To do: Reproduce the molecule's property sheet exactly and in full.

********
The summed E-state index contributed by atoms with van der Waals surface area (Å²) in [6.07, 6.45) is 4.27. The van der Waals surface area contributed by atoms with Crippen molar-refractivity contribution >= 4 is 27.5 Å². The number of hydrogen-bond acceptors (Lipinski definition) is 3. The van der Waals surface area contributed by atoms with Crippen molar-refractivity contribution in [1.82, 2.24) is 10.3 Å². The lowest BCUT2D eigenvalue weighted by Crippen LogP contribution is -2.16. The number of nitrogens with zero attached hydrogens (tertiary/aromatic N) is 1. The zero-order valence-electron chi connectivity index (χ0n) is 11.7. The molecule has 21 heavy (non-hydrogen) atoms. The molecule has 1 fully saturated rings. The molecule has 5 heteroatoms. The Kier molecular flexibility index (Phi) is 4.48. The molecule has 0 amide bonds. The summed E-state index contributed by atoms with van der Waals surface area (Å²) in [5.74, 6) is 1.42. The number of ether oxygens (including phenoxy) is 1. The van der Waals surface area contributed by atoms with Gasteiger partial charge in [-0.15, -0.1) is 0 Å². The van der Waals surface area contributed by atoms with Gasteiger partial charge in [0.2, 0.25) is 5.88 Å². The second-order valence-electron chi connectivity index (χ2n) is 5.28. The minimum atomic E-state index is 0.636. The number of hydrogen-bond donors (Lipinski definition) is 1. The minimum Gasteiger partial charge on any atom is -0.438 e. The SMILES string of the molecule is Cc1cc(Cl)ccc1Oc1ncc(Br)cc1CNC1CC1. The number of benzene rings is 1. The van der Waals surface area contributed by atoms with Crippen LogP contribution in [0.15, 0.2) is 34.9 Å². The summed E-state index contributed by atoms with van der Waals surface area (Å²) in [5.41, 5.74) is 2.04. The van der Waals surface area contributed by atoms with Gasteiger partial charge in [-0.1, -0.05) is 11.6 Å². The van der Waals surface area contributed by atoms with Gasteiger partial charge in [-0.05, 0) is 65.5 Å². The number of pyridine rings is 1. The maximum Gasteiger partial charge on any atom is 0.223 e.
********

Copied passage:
The summed E-state index contributed by atoms with van der Waals surface area (Å²) in [6.07, 6.45) is 4.27. The van der Waals surface area contributed by atoms with Crippen molar-refractivity contribution >= 4 is 27.5 Å². The number of hydrogen-bond acceptors (Lipinski definition) is 3. The van der Waals surface area contributed by atoms with Crippen molar-refractivity contribution in [1.82, 2.24) is 10.3 Å². The lowest BCUT2D eigenvalue weighted by Crippen LogP contribution is -2.16. The number of nitrogens with zero attached hydrogens (tertiary/aromatic N) is 1. The zero-order valence-electron chi connectivity index (χ0n) is 11.7. The molecule has 21 heavy (non-hydrogen) atoms. The molecule has 1 fully saturated rings. The molecule has 5 heteroatoms. The Kier molecular flexibility index (Phi) is 4.48. The molecule has 0 amide bonds. The summed E-state index contributed by atoms with van der Waals surface area (Å²) in [5.74, 6) is 1.42. The number of ether oxygens (including phenoxy) is 1. The van der Waals surface area contributed by atoms with Gasteiger partial charge in [-0.15, -0.1) is 0 Å². The van der Waals surface area contributed by atoms with Gasteiger partial charge in [0.2, 0.25) is 5.88 Å². The second-order valence-electron chi connectivity index (χ2n) is 5.28. The minimum atomic E-state index is 0.636. The number of hydrogen-bond donors (Lipinski definition) is 1. The minimum Gasteiger partial charge on any atom is -0.438 e. The SMILES string of the molecule is Cc1cc(Cl)ccc1Oc1ncc(Br)cc1CNC1CC1. The number of benzene rings is 1. The van der Waals surface area contributed by atoms with Crippen LogP contribution in [0.15, 0.2) is 34.9 Å². The summed E-state index contributed by atoms with van der Waals surface area (Å²) in [5.41, 5.74) is 2.04. The van der Waals surface area contributed by atoms with Gasteiger partial charge in [-0.1, -0.05) is 11.6 Å². The van der Waals surface area contributed by atoms with Gasteiger partial charge in [-0.05, 0) is 65.5 Å². The number of pyridine rings is 1. The maximum Gasteiger partial charge on any atom is 0.223 e.